**Piecewise Models**

Another type of models that you need to know in IBDP Mathematics is piecewise models. A **piecewise model** is a model that is made up of several different line segments.

- In real life, the relationship between two variables do not stay the same over all its possible values. It is likely that there are different relationships over different intervals.
- In order to more accurately represent the relationship, we can divide the range of possible values for the independent variable into smaller subintervals, and generate separate linear equation for each segment.

The graph of a piecewise model would look something like this:

An example of a real life situation that would require a piecewise model would be the cost of electricity over a period of time.

- Say that the initial cost of electricity (measured in watts) is $50 per 1000 watts. However, if you use over 10,000 watts within a month, the cost of electricity will decrease to $20 per 1000 watts.
- In this example, you can see that the cost of electricity has a different rate depending on the total amount of electricity used.
- One linear equation would not be an accurate representation of the cost of electricity. Therefore we should separate the independent variable into subintervals, and use different equations to represent the different intervals.
- For this example, it would be good to split the independent variable (i.e. the amount of electricity used in watts) into the intervals 0-10,000 watts, and >10,000 watts. This is because the change in rate occurs once one has used 10,000 watts.
- For values of electricity between 0 and 10,000, the cost of electricity is given by
*cost = 0.05 x Amount of electricity used (in watts)* - For values of electricity greater than 10,000, the cost of electricity is given by
*cost = 0.02 x Amount of electricity used (in watts)* - The graphing the model would look something like this:

**Non-Linear Piecewise Models**

The last type of model you need to know in IBDP Mathematics is **non-linear piecewise models**. These models are like piecewise models, but instead of line segments, you can have curves (i.e. non-linear functions for different segments).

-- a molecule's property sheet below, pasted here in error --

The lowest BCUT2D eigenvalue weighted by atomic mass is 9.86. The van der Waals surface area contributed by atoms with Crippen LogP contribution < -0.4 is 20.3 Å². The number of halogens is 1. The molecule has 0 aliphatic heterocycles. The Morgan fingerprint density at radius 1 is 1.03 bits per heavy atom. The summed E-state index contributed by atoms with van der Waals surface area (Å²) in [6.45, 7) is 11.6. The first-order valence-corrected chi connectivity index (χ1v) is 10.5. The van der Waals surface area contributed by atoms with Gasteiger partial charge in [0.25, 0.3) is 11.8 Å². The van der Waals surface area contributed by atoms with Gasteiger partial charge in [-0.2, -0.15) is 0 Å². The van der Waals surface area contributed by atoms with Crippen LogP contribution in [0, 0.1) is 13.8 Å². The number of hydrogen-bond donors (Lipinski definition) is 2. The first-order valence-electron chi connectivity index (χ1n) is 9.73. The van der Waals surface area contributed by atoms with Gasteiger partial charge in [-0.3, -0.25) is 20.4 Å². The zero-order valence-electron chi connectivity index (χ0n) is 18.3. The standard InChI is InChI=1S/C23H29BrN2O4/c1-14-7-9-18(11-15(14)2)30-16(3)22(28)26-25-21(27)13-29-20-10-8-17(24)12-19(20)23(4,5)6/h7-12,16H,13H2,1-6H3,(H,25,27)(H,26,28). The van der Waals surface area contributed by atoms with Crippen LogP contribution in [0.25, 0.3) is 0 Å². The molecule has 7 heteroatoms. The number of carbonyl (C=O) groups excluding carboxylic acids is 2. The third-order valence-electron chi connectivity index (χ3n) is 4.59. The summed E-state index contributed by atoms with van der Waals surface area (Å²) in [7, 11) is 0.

An example of a situation where you could use non-linear piecewise models would be if you were measuring the speed of a runner over distance.

- In this example, you could expect that the runner starts off slow, but gradually increases their speed - this could be represented using a function that curves upwards (like an increasing exponential function).
- However, once they reach a certain distance, their speed starts staying constant - this could be represented using a linear segment.
- Over longer distances, their speed could decrease rapidly, before slowing to a slower speed - this could be represented using a function that curves downards (like a decreasing exponential function).
- The model for this situation could look something like this:

With these types of models, you will be expected to be able to use these models to make predictions. With piecewise models (both linear and non-linear), you will either be given a graph to make an estimate, or you will be given a set of equations along with the domains of each equation.

- If you are given sets of equations for each segment, simply substitute the given value into the equation whose domains includes the given value.
- lIf you are given the graph, simply locate the point on the graph with the x-coordinate with your given value, and interpret the y-coordinate.

This is the end of this topic. Well done for making it to the end!